Junior point guard Ashlee Guay has been a nightmare for opposing defenses in the Big West since she became a Matador three years ago. She has also won multiple awards and shattered records, but she isn’t even close to satisfied as she looks to take it up a notch this season.
Guay has approached her preparation this year slightly different than previous ones. She is trying to eat healthy regularly, along with concentrating on conditioning and shooting drills.
As captain, Guay knows she needs to take every practice seriously as her demeanor and dedication will rub off on the younger players.
“Our coach is always telling us as players you’re being watched, and as captains your teammates are watching you on and off the court as well,” Guay said. “So you always have that responsibility. You take it as a chip on your shoulder. It gives you the right mindset, always be focused, hold yourself accountable, be an example to everyone around you and just be a good person in general.”
That is why Guay puts so much effort into her defense. She has set CSUN women’s basketball record for most steals in a season as a freshman, 91, then broke her record as a sophomore with 93. Guay admits that she prides herself on defense, no matter how the game is going.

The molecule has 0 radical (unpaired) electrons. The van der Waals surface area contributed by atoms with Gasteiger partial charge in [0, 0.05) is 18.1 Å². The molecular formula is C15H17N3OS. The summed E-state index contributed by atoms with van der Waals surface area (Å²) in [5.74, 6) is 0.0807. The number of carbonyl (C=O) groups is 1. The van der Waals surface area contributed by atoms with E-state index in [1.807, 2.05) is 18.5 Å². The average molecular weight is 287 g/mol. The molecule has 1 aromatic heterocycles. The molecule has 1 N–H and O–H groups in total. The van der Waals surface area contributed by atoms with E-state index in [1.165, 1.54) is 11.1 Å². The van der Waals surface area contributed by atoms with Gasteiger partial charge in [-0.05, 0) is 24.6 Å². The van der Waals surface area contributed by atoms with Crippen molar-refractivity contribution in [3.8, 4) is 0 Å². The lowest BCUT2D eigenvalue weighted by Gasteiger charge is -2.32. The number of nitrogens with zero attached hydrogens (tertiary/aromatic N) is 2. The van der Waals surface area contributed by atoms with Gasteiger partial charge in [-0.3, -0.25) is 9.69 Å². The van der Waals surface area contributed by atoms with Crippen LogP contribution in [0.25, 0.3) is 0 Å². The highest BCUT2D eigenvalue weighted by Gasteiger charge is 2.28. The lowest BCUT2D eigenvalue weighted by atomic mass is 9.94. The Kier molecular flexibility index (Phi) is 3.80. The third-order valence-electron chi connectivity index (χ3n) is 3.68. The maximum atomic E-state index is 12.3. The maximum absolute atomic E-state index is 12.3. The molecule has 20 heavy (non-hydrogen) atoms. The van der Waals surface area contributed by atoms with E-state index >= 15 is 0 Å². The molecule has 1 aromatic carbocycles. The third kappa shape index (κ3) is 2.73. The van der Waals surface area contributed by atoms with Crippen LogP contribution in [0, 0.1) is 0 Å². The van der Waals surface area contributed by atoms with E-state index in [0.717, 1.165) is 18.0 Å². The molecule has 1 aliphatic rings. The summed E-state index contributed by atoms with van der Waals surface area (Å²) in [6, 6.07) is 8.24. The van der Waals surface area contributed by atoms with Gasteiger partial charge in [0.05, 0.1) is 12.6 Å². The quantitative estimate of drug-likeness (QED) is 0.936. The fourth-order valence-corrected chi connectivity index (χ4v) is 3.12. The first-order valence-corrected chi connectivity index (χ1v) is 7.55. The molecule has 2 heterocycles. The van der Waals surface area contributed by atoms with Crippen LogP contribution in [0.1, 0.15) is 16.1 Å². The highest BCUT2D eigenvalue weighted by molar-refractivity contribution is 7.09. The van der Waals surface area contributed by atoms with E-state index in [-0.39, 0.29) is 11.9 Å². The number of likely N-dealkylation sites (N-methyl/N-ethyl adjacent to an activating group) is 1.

“When offense is not going well for you, all you can do is focus on defense and help your team out any way you can. So defensively, I think that’s where I work the hardest because sometimes offense isn’t going well,” Guay said.
Off the court, Guay is like any other athlete with pre-game rituals. Her pre-game meal of mashed potatoes, chicken and garlic bread is a must. She texts her mom for a pep-talk, listens to music, and at games when her parents attend, she gives her dad a fist bump and her mom a kiss on the cheek.
The junior from San Diego was All-Big West Second Team last season and awarded captaincy for the Matadors leading the team in scoring and assists. Although the Matadors struggled last season, Guay sees a whole different team this year.
“I have pretty high expectations this year,” Guay said. “I think our team is way more developed than we were last year. We have a lot of experience.”
Her main concern for the team’s progress is consistency. She expressed tendencies of inconsistent play, behavior and attitude last season.
Guay’s approach this off-season was focused on leading by staying alert and mentally strong for her teammates.
“I now have a better relationship with coach (Jason Flowers),” Guay said. “I feel like I ask more questions now, so I know what to do when I get out onto the floor to be mentally prepared for the games.”
Flowers praised his point guard’s toughness, fearlessness and leadership as a reason for the success of the team.
“She has been instrumental to the growth of our program,” Flowers said. “I think she’s a talented kid who maybe thinks like an overachiever or approaches it like people don’t think she’s that good. So when you have that combination, it has allowed her to develop into a great leader.”